DevoWorm-Lecture-FINAL-w-abstract.pptx (7.12 MB)

DevoWorm: raising the (Open)Worm

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Version 2 2014-10-30, 04:43
Version 1 2014-10-30, 04:40
posted on 2014-10-30, 04:40 authored by Bradly AliceaBradly Alicea, Steve McGrew, Stephen LarsonStephen Larson, Mark Watts, Timothy Warrington, Richard Gordon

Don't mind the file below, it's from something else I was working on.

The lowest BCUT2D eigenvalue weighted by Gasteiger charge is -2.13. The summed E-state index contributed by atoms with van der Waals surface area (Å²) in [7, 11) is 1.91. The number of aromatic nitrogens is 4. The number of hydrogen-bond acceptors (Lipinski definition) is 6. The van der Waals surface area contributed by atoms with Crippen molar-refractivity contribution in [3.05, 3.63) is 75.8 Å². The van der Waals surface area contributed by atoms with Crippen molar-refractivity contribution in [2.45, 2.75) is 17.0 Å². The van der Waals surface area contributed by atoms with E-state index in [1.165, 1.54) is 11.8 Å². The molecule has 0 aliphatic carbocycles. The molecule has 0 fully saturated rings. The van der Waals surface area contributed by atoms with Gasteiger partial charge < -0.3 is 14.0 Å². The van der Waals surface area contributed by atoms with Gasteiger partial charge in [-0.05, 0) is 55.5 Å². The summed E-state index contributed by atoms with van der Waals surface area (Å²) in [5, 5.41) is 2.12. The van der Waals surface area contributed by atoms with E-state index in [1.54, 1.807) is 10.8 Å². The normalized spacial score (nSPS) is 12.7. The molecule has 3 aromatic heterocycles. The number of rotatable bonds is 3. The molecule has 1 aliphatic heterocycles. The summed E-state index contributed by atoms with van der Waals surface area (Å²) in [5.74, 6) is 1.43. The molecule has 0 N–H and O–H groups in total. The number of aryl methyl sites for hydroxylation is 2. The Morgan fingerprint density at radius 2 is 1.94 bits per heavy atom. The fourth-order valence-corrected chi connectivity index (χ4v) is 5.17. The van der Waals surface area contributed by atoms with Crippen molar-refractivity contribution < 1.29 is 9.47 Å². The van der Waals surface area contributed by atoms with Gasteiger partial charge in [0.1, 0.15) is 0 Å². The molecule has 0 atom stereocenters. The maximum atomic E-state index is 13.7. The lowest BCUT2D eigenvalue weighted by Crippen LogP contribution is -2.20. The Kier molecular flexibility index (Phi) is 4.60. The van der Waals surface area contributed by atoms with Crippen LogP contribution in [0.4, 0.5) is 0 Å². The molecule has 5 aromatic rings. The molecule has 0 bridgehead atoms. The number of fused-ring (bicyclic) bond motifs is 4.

From synthetic biology to software development, collaborative efforts have allowed us to "hack at" incredibly complex systems. When hackathon efforts are done at scale, we can produce sparsely represented emulations of these systems. While these efforts might yield immediate (albeit small-scale) rewards, the broader implications are typically not a part of such efforts. As OpenWorm is an attempt to emulate the whole organism (C. elegans), DevoWorm is an attempt to emulate developmental processes that lead to the adult C. elegans. Such a meta-emulation is useful in a number of ways, from providing crucial information about development itself to providing a combinatorial source of developmental outcomes for evaluating phenotypic mutants. Therefore, we will discuss not only how emulation of C. elegans development can proceed, but also how this is relevant to a broader developmental perspective. We will primarily focus on the embryogenetic aspects of mosaic development, and how using a differentiation tree approach can provide multi-axis resolution to the process of cell division and identity. Information on the use of multiple datatypes such as gene expression, microscopy, and semantic metadata will also be featured. In conclusion, we will consider the limitations of developmental simulations and how they can be useful heuristics for enabling better cell, molecular, and computational biology.